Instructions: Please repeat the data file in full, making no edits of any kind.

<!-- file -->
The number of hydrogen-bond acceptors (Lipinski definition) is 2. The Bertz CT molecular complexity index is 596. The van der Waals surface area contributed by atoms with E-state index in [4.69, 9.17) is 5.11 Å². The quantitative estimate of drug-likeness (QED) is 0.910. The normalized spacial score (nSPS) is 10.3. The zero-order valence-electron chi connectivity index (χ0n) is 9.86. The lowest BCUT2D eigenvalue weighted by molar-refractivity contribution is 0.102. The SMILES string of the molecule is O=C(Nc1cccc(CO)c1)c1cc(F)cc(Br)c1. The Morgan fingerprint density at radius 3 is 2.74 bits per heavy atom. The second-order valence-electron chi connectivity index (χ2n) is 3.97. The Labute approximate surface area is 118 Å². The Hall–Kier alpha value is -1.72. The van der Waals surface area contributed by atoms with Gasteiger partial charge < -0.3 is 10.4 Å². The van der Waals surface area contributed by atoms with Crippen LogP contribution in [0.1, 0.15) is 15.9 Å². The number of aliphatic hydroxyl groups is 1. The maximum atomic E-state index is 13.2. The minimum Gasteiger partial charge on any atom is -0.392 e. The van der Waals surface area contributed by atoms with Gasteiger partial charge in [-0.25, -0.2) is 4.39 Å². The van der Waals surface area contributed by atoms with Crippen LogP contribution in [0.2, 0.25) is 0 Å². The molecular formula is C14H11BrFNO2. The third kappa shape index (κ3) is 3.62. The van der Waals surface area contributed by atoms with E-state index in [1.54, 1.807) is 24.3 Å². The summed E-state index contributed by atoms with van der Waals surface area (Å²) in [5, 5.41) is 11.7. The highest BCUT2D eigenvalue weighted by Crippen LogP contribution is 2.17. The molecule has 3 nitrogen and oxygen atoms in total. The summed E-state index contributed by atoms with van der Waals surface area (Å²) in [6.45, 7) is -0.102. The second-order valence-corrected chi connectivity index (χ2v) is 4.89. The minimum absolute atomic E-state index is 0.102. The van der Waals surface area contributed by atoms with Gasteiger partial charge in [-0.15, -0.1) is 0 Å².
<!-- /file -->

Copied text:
The number of hydrogen-bond acceptors (Lipinski definition) is 2. The Bertz CT molecular complexity index is 596. The van der Waals surface area contributed by atoms with E-state index in [4.69, 9.17) is 5.11 Å². The quantitative estimate of drug-likeness (QED) is 0.910. The normalized spacial score (nSPS) is 10.3. The zero-order valence-electron chi connectivity index (χ0n) is 9.86. The lowest BCUT2D eigenvalue weighted by molar-refractivity contribution is 0.102. The SMILES string of the molecule is O=C(Nc1cccc(CO)c1)c1cc(F)cc(Br)c1. The Morgan fingerprint density at radius 3 is 2.74 bits per heavy atom. The second-order valence-electron chi connectivity index (χ2n) is 3.97. The Labute approximate surface area is 118 Å². The Hall–Kier alpha value is -1.72. The van der Waals surface area contributed by atoms with Gasteiger partial charge < -0.3 is 10.4 Å². The van der Waals surface area contributed by atoms with Crippen LogP contribution in [0.1, 0.15) is 15.9 Å². The number of aliphatic hydroxyl groups is 1. The maximum atomic E-state index is 13.2. The minimum Gasteiger partial charge on any atom is -0.392 e. The van der Waals surface area contributed by atoms with Gasteiger partial charge in [-0.25, -0.2) is 4.39 Å². The van der Waals surface area contributed by atoms with Crippen LogP contribution in [0.2, 0.25) is 0 Å². The molecular formula is C14H11BrFNO2. The third kappa shape index (κ3) is 3.62. The van der Waals surface area contributed by atoms with E-state index in [1.54, 1.807) is 24.3 Å². The summed E-state index contributed by atoms with van der Waals surface area (Å²) in [5, 5.41) is 11.7. The highest BCUT2D eigenvalue weighted by Crippen LogP contribution is 2.17. The molecule has 3 nitrogen and oxygen atoms in total. The summed E-state index contributed by atoms with van der Waals surface area (Å²) in [6.45, 7) is -0.102. The second-order valence-corrected chi connectivity index (χ2v) is 4.89. The minimum absolute atomic E-state index is 0.102. The van der Waals surface area contributed by atoms with Gasteiger partial charge in [-0.15, -0.1) is 0 Å².